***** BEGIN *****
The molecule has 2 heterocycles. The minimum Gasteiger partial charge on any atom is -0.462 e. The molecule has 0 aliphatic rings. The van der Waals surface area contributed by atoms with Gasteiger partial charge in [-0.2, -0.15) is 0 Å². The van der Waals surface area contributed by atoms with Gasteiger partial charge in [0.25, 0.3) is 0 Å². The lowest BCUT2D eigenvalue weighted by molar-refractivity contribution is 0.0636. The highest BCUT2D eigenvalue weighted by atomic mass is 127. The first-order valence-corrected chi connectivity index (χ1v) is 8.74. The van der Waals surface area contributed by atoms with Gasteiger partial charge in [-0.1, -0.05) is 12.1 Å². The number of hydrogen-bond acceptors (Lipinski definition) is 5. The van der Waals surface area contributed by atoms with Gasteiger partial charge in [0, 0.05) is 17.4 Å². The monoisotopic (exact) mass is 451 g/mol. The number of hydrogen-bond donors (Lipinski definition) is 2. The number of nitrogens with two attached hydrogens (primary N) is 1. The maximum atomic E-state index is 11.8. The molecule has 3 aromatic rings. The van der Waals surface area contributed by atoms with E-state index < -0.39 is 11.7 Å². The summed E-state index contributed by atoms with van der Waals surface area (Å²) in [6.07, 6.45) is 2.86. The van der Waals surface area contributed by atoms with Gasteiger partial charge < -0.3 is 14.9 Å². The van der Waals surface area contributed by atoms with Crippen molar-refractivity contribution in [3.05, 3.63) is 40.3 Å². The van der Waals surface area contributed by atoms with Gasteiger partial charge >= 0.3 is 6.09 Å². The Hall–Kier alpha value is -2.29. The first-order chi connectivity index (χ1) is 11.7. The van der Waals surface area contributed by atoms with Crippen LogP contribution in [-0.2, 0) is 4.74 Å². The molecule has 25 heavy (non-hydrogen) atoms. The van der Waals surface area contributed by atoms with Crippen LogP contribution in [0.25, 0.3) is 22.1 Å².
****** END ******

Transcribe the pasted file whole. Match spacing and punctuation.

The molecule has 2 heterocycles. The minimum Gasteiger partial charge on any atom is -0.462 e. The molecule has 0 aliphatic rings. The van der Waals surface area contributed by atoms with Gasteiger partial charge in [-0.2, -0.15) is 0 Å². The van der Waals surface area contributed by atoms with Gasteiger partial charge in [0.25, 0.3) is 0 Å². The lowest BCUT2D eigenvalue weighted by molar-refractivity contribution is 0.0636. The highest BCUT2D eigenvalue weighted by atomic mass is 127. The first-order valence-corrected chi connectivity index (χ1v) is 8.74. The van der Waals surface area contributed by atoms with Gasteiger partial charge in [-0.1, -0.05) is 12.1 Å². The number of hydrogen-bond acceptors (Lipinski definition) is 5. The van der Waals surface area contributed by atoms with Gasteiger partial charge in [0, 0.05) is 17.4 Å². The monoisotopic (exact) mass is 451 g/mol. The number of hydrogen-bond donors (Lipinski definition) is 2. The number of nitrogens with two attached hydrogens (primary N) is 1. The maximum atomic E-state index is 11.8. The molecule has 3 aromatic rings. The van der Waals surface area contributed by atoms with E-state index < -0.39 is 11.7 Å². The summed E-state index contributed by atoms with van der Waals surface area (Å²) in [6.07, 6.45) is 2.86. The van der Waals surface area contributed by atoms with Gasteiger partial charge < -0.3 is 14.9 Å². The van der Waals surface area contributed by atoms with Crippen molar-refractivity contribution in [3.05, 3.63) is 40.3 Å². The van der Waals surface area contributed by atoms with Gasteiger partial charge >= 0.3 is 6.09 Å². The Hall–Kier alpha value is -2.29. The first-order chi connectivity index (χ1) is 11.7. The van der Waals surface area contributed by atoms with Crippen LogP contribution in [-0.2, 0) is 4.74 Å². The molecule has 25 heavy (non-hydrogen) atoms. The van der Waals surface area contributed by atoms with Crippen LogP contribution in [0.25, 0.3) is 22.1 Å².